Alvin Lustig was the Original Design Strategist
Today’s book jacket designs featuring abstract ideas, minimal text, and realistic illustrations can be traced directly to American designer Alvin Lustig’s medium-breaking cover for the 1949 paperback Lorca: 3 Tragedies. This book was wrapped in a black and white montage of five symbolic photographs and would go on to change the American publishing industry. It was a huge departure from the norm as covers then were mostly decorative. Lustig’s jacket designs stepped into the marketing arena, through his use of abstractions and cleverly designed titles, since he refused to “design down” in order to gain sales. Although his cover designs would forever change how books are presented, Lustig considers those works a small portion of his portfolio. He was also an accomplished architect and interior designer.
Alvin Lustig was born in Denver, Colorado in 1915 to a family that he said had “absolutely no pretensions to culture.” They moved to Los Angeles during his early school years, where he became a terrible student, often skipping classes to perform magic shows at other nearby schools. Lustig was eventually introduced to modern art in high school thanks to an “enlightened teacher,” and it changed his life’s course. “This art hit a fresh eye, unencumbered by any ideas of what art was or should be, and found an immediate sympathetic response,” he wrote in Personal Notes on Design.
Lustig began freelancing as a printer and typographer at the age of 21, and also experimented with abstract geometric designs. At 22, he shifted his focus exclusively onto design and joined The Los Angeles Society for Contemporary Designers (which also included Saul Bass), a group of artists who were frustrated with the lack of creativity exhibited by West Coast businesses.
The lack of design work in California forced Lustig to move to New York in 1944 where he became the visual research director of Look magazine’s design department. While designing promotional materials for Look, he also studied interior and industrial design. One of his most famous designs is the Lustig Chair, a high-backed upholstered chair that is still being reproduced and sold today. He took his newfound interior and industrial design skills and moved back to Los Angeles in 1946 to open a firm on the famous Sunset Strip that specialized in architectural, furniture, and fabric design.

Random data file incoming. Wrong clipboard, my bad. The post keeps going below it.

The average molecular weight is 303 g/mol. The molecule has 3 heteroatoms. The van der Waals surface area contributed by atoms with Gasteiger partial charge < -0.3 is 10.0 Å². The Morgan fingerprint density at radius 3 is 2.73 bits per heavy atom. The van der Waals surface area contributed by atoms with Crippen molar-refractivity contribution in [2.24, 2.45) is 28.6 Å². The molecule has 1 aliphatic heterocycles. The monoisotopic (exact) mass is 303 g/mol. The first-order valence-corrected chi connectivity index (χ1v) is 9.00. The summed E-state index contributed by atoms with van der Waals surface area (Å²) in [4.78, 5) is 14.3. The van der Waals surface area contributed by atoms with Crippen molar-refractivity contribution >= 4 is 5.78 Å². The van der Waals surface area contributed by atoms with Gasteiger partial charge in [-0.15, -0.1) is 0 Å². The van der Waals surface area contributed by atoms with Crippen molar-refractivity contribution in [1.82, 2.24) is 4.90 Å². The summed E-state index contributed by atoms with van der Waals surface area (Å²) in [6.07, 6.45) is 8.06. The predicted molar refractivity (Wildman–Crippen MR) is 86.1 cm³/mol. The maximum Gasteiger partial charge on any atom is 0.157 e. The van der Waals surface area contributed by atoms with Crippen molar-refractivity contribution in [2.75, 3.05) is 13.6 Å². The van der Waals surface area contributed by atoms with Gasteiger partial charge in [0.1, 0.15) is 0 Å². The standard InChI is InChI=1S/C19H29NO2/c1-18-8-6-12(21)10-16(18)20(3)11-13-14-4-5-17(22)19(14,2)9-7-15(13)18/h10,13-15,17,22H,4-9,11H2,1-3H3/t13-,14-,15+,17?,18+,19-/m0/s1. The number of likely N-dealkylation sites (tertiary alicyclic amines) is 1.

While in California, he was commissioned to create interiors by some of the highest profile clients, like the Beverly Carlton Hotel, but the work was too sporadic to support his family, so in 1951, Lustig and his wife returned to New York. After a year, his East 58th Street office opened and took in clients like Alfred Knopf, Lansing Sound, and Meridian Books.
Lustig’s work spanned many areas and mediums, and he refused to be pigeonholed. “The words ‘graphic designer,’ ‘architect,’ or ‘industrial designer’ stick in my throat giving me a sense of limitation, of specialization within the specialty, or a relationship to society that is unsatisfactory and incomplete,” he wrote in the September 1946 Interiors. “This inadequate set of terms to describe an active life reveals only partially the still undefined nature of a designer.”
He had achieved so much in so little time, but as is the case with most masters, he was gone too soon. Lustig lost his sight at age 39 due to diabetes and passed away only a year later. In just half a lifetime, Alvin Lustig pioneered the role of design strategist—someone that can handle all of a client’s design needs, from business cards to office buildings. He leaves behind an equally significant legacy of graphic design and interior design.
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